Hurricane Irene: Last-Minute Survival Tips for Small Businesses
Hurricane Irene is coming fast and will hit the East Coast of the United States within a matter of hours. Hurricanes are a very destructive force of nature bringing the threat of floods, as well as winds capable of uprooting trees and leveling buildings.
The devastation may seem overwhelming, but business must go on as quickly as possible. Here are some tips to consider to help your business bounce back and get up and running as quickly as possible in the wake of Hurricane Irene.
1. Have a Plan. Consider what the impact will be if power and communications are down for a day…or a week. Communicate now--proactively--with suppliers, partners, customers, or other affected parties to explain the situation, and to inform them that business may be interrupted, and you may be unable to communicate reliably, but that business will resume as quickly as possible.
Think about what is absolutely essential to accomplish critical business functions, and come up with a plan to get those functions working again as quickly as possible. If you need to replace equipment--either temporarily or permanently--where will you get it? Other businesses will also be looking for equipment so it may be hard to find.
2. Stay in Touch. Make sure that you have updated contact information for your employees. Follow up to make sure they are safe once Irene blows through, and to let them know the status of the business and when you expect them to return to work.
Identify key personnel and let them know ahead of time that you may need them to help keep things going in the aftermath of the hurricane, and resume business operations as soon as possible.
3. Protect Your Data. Your data should be backed up somewhere safe--in other words, somewhere that is not in the path of the hurricane; where you are confident it can survive the natural disaster so you will still have it if you need it. If you have your data backed up on DVDs or other media that is sitting in a closet in your office, odds are fair it will be destroyed as well.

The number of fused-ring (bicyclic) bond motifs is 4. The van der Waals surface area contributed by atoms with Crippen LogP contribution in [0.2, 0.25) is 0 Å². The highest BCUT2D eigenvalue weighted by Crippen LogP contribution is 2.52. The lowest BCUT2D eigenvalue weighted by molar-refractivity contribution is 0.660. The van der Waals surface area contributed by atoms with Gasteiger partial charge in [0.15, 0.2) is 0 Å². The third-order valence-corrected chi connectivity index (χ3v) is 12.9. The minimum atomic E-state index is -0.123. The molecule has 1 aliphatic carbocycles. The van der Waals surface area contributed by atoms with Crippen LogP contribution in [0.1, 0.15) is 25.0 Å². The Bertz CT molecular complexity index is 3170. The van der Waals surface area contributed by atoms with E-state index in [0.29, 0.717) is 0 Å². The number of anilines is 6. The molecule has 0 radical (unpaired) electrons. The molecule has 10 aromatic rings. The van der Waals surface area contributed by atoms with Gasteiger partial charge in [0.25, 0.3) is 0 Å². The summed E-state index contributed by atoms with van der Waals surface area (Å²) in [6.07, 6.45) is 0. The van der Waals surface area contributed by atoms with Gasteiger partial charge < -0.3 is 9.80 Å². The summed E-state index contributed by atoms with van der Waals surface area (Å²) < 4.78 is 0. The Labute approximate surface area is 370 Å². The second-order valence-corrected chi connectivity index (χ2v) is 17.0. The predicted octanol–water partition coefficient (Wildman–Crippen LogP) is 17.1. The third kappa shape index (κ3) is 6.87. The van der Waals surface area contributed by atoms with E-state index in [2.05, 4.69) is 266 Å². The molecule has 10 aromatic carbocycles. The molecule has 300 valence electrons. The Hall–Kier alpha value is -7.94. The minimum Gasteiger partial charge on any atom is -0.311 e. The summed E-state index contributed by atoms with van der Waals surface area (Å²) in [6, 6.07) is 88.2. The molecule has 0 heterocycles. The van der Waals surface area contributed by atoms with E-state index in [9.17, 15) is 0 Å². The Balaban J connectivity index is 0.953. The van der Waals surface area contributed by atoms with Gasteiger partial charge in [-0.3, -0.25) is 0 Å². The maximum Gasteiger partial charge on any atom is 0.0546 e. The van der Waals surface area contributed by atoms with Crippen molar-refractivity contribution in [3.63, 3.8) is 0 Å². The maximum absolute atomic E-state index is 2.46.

It is too late at this point to turn to cloud-based solutions. Storing data in the cloud is a great way to protect it in the event of a natural disaster, but there is no way you can get gigabytes of data uploaded in time unless you have some serious bandwidth available.
At this point, your best bet is to use a disaster-proof external drive like those offered by ioSafe. It is late, but the drives are sold at retail outlets like Walmart that operate 24 hours, so you might still be able to pick one up. Alternatively, if you have a standard external hard drive, you might be able to place it inside a fire safe of some sort to give it some protection from the elements.
4. Get Connected. It is almost inevitable that communications will go down for some businesses. That could mean a loss of voice communications, or data, or both. Traditional landlines come in handy in a natural disaster because the phone system can continue working long after the power goes out.
If your business relies on voice-over IP (VoIP) communications like Vonage, Skype, Google Voice, or the VoIP services offered by many cable providers, remember that your Internet is your voice, and when you lose one you lose them both.
It can be handy to have cell phones available from multiple providers. AT&T towers may be down, but Verizon might work fine--or vice versa. It is also helpful if you have smartphones capable of being used as a Wi-Fi hotspot so you have an alternative means of connecting to the Internet if necessary.
Don't forget all of the standard hurricane survival tips--have lots of bottled water, batteries, canned goods (remember the can opener), and so forth. Most of all, stay safe. Hopefully these tips will help you continue doing business right through the hurricane, or resume business as quickly as possible, but none of that matters in the least compared with ensuring your own safety, your family's safety, and the safety of your employees and their families.